Skip to content
Permalink
Branch: master
Find file Copy path
Find file Copy path
1 contributor

Users who have contributed to this file

159 lines (125 sloc) 6.05 KB

Quick Install for Dev/Test Instructions

Install with TLS

These instructions are intended for installing Trow on short-lived clusters, typically when developing or testing with Kubernetes. For longer-lived clusters, please see the standard installation instructions.

The install script will configure the Trow registry on an existing Kubernetes cluster, with a certificate signed by the Kubernetes CA. It will copy the certificate to the nodes in the Kubernetes cluster as well the client machine. The address "trow.kube-public" is configured to point to the registry by adding an entry to /etc/hosts.

The script has been primarily tested with GKE and minikube on MacOS and Linux. It isn't currently compatible with containerd based distributions such as microk8s (see #14).

These instructions modify nodes in your cluster. Only run on test or dev clusters.

Pre-requisites

  • kubectl is installed and configured to point at the cluster you wish to install Trow on
  • You've cloned or downloaded this repo
  • Port 31000 can be reached on the worker nodes (you may need to edit the network policy or firewall settings for your cluster)
  • If you're running on GKE or have RBAC configured you may need to expand your rights to be able to create the needed service-account (on GKE the user is probably your e-mail address):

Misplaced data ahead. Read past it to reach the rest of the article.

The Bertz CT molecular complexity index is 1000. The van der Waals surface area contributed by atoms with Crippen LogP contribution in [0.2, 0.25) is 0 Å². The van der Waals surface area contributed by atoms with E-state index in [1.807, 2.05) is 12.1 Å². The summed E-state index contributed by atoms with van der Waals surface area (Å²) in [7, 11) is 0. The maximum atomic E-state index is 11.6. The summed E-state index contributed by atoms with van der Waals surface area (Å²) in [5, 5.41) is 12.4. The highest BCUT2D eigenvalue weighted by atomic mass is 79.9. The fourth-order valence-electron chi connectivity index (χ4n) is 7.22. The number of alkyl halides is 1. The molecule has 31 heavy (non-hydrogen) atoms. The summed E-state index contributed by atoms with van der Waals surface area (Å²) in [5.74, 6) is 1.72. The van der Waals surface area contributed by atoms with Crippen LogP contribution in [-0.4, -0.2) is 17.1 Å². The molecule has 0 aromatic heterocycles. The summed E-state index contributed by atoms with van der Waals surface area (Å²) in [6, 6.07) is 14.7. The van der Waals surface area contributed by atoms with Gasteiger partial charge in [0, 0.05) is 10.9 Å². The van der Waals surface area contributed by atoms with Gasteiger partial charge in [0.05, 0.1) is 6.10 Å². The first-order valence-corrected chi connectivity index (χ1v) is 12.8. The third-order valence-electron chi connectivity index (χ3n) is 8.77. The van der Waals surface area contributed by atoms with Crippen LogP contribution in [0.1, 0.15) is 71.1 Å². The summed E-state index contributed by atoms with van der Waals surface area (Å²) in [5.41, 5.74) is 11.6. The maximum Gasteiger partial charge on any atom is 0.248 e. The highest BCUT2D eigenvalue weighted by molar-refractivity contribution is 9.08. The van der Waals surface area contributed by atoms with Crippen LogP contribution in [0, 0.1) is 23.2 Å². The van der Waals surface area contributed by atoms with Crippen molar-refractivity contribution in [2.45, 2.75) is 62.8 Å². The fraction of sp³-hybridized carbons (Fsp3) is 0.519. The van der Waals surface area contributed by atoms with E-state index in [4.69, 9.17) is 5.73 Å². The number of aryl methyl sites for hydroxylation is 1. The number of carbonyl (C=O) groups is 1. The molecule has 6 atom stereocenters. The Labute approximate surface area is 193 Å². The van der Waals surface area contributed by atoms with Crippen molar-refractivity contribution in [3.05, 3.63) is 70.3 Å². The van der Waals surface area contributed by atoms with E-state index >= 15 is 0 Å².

$ kubectl create clusterrolebinding cluster-admin-binding --clusterrole=cluster-admin --user=<user>
clusterrolebinding.rbac.authorization.k8s.io "cluster-admin-binding" created

Automatic installation

  • Just run ./install.sh from the quick-install directory and follow the prompts.
  • If you are using a Mac, restart Docker once the install script has completed.

If you'd rather have more control over the process, follow the manual steps.

Test it out

Trow has configured the domain trow.kube-public to point to your kubernetes cluster. Try pushing an image:

$ docker pull nginx:alpine
alpine: Pulling from library/nginx
Digest: sha256:e0292d158b6b353fde34909243a4886977cb9d1abb8a8a5fef9e0ff7138dd3e2
Status: Image is up to date for nginx:alpine
$ docker tag nginx:alpine trow.kube-public:31000/test/nginx:alpine
$ docker push trow.kube-public:31000/test/nginx:alpine
The push refers to repository [trow.kube-public:31000/test/nginx]
979531bcfa2b: Pushed 
8d36c62f099e: Pushed 
4b735058ece4: Pushed 
503e53e365f3: Pushed 
alpine: digest: sha256:bfddb36c23addfd10db511d95b7508fa7b6b2aca09b313ff3ef73c3752d11a55 size: 11903

If the push seems to hang, check if port 31000 is blocked (common with cloud provider default network rules).

If you're using Google cloud, you can open port 31000 as follows:

$ gcloud compute firewall-rules create trow-rule --allow=tcp:31000

The Kubernetes cluster should now be able to pull and run the image:

$ kubectl create deploy trow-test --image=trow.kube-public:31000/test/nginx:alpine
deployment.apps "trow-test" created